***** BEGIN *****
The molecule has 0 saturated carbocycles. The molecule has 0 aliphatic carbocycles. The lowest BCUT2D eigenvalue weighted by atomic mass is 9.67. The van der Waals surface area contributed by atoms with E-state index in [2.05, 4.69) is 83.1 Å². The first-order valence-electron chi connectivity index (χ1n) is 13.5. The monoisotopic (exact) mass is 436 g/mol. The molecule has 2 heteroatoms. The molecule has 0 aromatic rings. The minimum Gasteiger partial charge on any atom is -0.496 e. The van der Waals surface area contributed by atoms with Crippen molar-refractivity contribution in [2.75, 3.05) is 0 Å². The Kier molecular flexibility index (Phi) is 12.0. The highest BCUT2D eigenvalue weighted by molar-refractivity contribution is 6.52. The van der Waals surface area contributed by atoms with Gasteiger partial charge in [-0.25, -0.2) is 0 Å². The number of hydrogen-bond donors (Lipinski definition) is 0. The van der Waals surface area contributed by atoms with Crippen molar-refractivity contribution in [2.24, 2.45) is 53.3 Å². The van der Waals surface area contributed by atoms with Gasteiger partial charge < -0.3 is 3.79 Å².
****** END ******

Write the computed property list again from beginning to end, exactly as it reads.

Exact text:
The molecule has 0 saturated carbocycles. The molecule has 0 aliphatic carbocycles. The lowest BCUT2D eigenvalue weighted by atomic mass is 9.67. The van der Waals surface area contributed by atoms with E-state index in [2.05, 4.69) is 83.1 Å². The first-order valence-electron chi connectivity index (χ1n) is 13.5. The monoisotopic (exact) mass is 436 g/mol. The molecule has 2 heteroatoms. The molecule has 0 aromatic rings. The minimum Gasteiger partial charge on any atom is -0.496 e. The van der Waals surface area contributed by atoms with Crippen molar-refractivity contribution in [2.75, 3.05) is 0 Å². The Kier molecular flexibility index (Phi) is 12.0. The highest BCUT2D eigenvalue weighted by molar-refractivity contribution is 6.52. The van der Waals surface area contributed by atoms with Gasteiger partial charge in [-0.25, -0.2) is 0 Å². The number of hydrogen-bond donors (Lipinski definition) is 0. The van der Waals surface area contributed by atoms with Crippen molar-refractivity contribution in [2.24, 2.45) is 53.3 Å². The van der Waals surface area contributed by atoms with Gasteiger partial charge < -0.3 is 3.79 Å².